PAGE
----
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Shared in accordance with the "fair dealing" provisions, Section 29, of the Copyright Act.


Rural areas receive no aid, expert says

Mike Blanchfield, Ottawa Citizen, Can West News Service, 24 Mar 07

Article link


Contrary to "rosy descriptions" given by Canada's government, virtually no reconstruction is taking place in rural southern Afghanistan because aid workers dare not confront a "traumatic" lack of safety, a leading U.S. academic said yesterday.


"There is reconstruction around the city, Kandahar City, and then in places like Panjwaii and Zahari District," Seth Jones, a political scientist with Washington-based Rand Corp., told a major symposium on the wars in Iraq and Afghanistan.


"There is nothing, virtually nothing, that goes on anywhere else in the province. In other words, governance has not reached the rural areas of the south," he added. "The key point here is that basic government services have not reached most of the rural areas in Afghanistan."


Mr. Jones offered that assessment after spending two weeks in Kandahar in January, speaking to the military as well as aid officials from the government agencies of the U.S. and Canada, USAID and the Canadian International Development Agency.


He stayed at Kandahar Air Field, where Canada's 2,500 troops are based and he travelled the province on what was his 12th trip to Afghanistan to conduct research for an upcoming book.


After speaking with USAID and CIDA officials, he said he learned "the security concerns are so traumatic in these areas that they do not get deployed."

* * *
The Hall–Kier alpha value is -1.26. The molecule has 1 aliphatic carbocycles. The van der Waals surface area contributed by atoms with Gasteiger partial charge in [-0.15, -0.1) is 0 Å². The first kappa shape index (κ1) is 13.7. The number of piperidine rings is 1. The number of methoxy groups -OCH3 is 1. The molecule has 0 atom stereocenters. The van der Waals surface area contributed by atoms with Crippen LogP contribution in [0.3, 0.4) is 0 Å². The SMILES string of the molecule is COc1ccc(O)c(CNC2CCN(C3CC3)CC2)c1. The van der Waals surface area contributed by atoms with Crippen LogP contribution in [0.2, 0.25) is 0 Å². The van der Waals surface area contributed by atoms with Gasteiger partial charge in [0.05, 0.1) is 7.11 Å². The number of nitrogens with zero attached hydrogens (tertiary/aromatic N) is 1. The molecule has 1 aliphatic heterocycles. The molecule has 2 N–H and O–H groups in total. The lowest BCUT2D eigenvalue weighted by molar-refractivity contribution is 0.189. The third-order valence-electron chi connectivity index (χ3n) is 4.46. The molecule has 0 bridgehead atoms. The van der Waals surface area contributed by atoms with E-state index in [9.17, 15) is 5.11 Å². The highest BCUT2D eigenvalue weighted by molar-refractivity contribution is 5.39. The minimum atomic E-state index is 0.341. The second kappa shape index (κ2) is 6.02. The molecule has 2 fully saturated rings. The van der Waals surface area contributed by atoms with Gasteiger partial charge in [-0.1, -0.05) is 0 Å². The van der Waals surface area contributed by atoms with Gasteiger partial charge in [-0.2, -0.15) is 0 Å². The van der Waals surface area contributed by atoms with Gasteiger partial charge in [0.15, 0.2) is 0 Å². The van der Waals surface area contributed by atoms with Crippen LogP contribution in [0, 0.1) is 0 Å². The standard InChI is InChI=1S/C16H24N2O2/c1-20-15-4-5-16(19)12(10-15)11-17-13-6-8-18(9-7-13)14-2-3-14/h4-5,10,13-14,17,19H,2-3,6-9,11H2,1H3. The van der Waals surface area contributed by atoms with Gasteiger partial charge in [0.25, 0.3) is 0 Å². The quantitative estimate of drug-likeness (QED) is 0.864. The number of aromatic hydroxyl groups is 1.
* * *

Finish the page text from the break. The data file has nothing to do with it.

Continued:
Mr. Jones was a featured speaker at a symposium yesterday sponsored by the Centre for Security and Defence Studies at the Norman Paterson School of International Affairs at Carleton University in Ottawa.


He made it clear he was "deeply impressed" with the work of Canadian troops and said they are making development possible in areas under their control within Kandahar City and the Panjwaii and Zahari districts, where they have been particularly active -- but nowhere else is progress seen.


Mr. Jones' assessment appeared to contradict testimony Foreign Affairs Minister Peter Mac Kay gave to the Commons foreign affairs committee Tuesday.


"Thanks to the skills of professionalism and courage of our soldiers, the nascent peace stretching over the country has now been extended to large parts of Kandahar province," Mr. Mac Kay told the committee.


Mr. Mac Kay, who spent several days in Afghanistan in January, said he has seen "real progress" but he did not specify whether that was in Kandahar or in the capital of Kabul, further north.


"Canadian assistance is providing food, water, and basic necessities. It's also going to schools, villages and communities, to micro credit for individuals, especially women so that they can start small enterprises and businesses of their own. I've seen this progress myself ... on two trips that I made to Afghanistan, most recently in January," he said.


NDP MP Alexa Mc Donough, who recently made her first trip to Afghanistan with a parliamentary committee, told Mr. Jones after his presentation that his observations "more or less confirm what a lot of us have been desperately trying to get an answer to" from the government about the pace of reconstruction specifically in Kandahar province.

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